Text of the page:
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Newbie level 6
Dec 9, 2005
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I am new in this forum and also in electronic. Last Friday my teacher ask me to write an assignment about " Difference between Internet and Intranet from the network engineering points of view". I don't know what to do. Pls give me some suggestion.
Sorry for my English, I am poor in this.

Looking forward to get some idea


internet is the global network, and intranet is a private network not connected to the internet. its sort of a private little network, but usually with a server and everything to make it look like a little version of the internet

An intranet is a local area network (LAN) used internally in an organisation to facilitate communication and access to information that is sometimes access-restricted. Sometimes the term refers only to the most visible service, the internal web site. The same concepts and technologies of the Internet such as clients and servers running on the Internet protocol suite are used to build an intranet. HTTP and other internet protocols are commonly used as well, especially FTP and email. There is often an attempt to use internet technologies to provide new interfaces with corporate 'legacy' data and information systems.

There does not necessarily have to be any access from the organisations's internal network to the internet itself. Where there is, there will be a firewall with a gateway through which all access takes place. Traffic going through the gateway can be monitored by the organisation's security department. This means that organisations that allow their staff internet access can normally determine which internet web sites are being viewed, block access to specific sites they don't want them to see (such as pornographic sex sites), and even trace offenders who persistently attempt to view them. They can also block certain types of web content (such as objects) which they consider a particular security risk.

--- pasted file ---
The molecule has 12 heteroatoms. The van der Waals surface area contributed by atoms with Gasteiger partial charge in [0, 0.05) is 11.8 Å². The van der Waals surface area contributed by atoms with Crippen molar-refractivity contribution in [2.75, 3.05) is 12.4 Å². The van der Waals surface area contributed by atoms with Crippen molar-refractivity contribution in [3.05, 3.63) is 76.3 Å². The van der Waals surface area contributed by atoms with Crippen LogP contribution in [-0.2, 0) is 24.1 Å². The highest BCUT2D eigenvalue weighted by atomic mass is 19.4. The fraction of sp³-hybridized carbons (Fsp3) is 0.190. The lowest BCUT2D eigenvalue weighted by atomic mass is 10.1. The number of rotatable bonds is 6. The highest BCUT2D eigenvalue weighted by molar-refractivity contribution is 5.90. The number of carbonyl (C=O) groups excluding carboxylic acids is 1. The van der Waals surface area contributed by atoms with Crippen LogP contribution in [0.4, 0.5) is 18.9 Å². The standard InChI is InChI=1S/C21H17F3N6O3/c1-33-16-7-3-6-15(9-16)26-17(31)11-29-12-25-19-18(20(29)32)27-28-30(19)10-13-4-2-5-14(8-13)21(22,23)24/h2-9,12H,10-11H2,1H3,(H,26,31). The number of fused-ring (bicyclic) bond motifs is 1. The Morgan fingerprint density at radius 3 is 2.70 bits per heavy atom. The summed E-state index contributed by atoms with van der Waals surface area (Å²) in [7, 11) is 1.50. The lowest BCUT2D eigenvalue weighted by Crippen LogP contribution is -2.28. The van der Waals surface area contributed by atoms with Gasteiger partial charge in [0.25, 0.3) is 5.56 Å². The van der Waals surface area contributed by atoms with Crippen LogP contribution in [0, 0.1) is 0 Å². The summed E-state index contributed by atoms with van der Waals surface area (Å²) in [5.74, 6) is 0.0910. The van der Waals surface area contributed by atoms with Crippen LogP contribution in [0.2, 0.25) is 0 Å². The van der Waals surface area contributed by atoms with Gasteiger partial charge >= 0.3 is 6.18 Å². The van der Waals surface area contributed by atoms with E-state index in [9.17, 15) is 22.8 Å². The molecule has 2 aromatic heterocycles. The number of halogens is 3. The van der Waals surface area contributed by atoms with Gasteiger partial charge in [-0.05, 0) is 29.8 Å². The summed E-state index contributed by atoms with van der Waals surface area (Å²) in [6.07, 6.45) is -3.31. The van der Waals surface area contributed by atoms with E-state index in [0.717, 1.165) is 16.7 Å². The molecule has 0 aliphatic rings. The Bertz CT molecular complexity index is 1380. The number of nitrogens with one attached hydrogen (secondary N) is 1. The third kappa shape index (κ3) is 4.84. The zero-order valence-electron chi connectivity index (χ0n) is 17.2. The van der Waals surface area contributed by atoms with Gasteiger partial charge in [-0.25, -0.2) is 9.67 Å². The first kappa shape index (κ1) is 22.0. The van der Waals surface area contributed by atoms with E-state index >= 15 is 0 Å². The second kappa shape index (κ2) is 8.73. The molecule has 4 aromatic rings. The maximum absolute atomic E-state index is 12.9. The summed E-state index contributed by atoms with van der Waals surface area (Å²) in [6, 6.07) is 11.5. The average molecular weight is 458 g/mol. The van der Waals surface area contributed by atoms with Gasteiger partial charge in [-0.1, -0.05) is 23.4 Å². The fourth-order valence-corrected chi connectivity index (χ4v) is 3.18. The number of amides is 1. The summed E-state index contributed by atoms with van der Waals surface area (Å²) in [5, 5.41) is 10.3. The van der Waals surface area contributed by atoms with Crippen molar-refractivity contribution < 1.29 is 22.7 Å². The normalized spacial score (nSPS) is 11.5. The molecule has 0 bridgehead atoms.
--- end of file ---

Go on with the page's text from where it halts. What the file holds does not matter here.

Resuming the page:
Where external email access is provided, known sources of spam and specific types of email attachment can be blocked by the organisation. It should also be noted that emails sent and received this way can be required to be produced by the organisation in the event of legal action against it by a third party.

Internet computers use the TCP/IP communications protocol. There are more than 100 million hosts on the Internet, a host being a mainframe or medium to high-end server that is always online via TCP/IP. The Internet is also connected to non-TCP/IP networks worldwide through gateways that convert TCP/IP into other protocols.

Life Before the Web

Before the Web and the graphics-based Web browser, the Internet was accessed from Unix terminals by academicians and scientists using command-driven Unix utilities. These utilities are still used; however, today, they reside in Windows, Mac and Linux machines as well. For example, an FTP program allows files to be uploaded and downloaded, and the Archie utility provides listings of these files. Telnet is a terminal emulation program that lets you log onto a computer on the Internet and run a program. Gopher provides hierarchical menus describing Internet files (not just file names), and Veronica lets you search Gopher sites. See FTP, Archie, Telnet, Gopher and Veronica.

The Next Internet

Ironically, some of the original academic and scientific users of the Internet have developed their own Internet once again. Internet2 is a high-speed academic research network that was started in much the same fashion as the original Internet (see Internet2). See Web vs. Internet, World Wide Web, how to search the Web, intranet, NAP, hot topics and trends, IAB, information superhighway and online services.

Modest Beginnings
These four nodes were drawn in 1969 showing the University of California at Berkeley and Los Angeles, SRI International and the University of Utah. This modest network diagram was the beginning of the ARPAnet and eventually the Internet. (Image courtesy of The Computer Museum History Center,

How the Internet Is Connected
Small Internet service providers (ISPs) hook into regional ISPs, which link into major backbones that traverse the U.S. This diagram is conceptual because ISPs often span county and state lines.

Hello ,

although the_risk_master helped you with all your work you can find more detailed explanation and resources if you search your queris at

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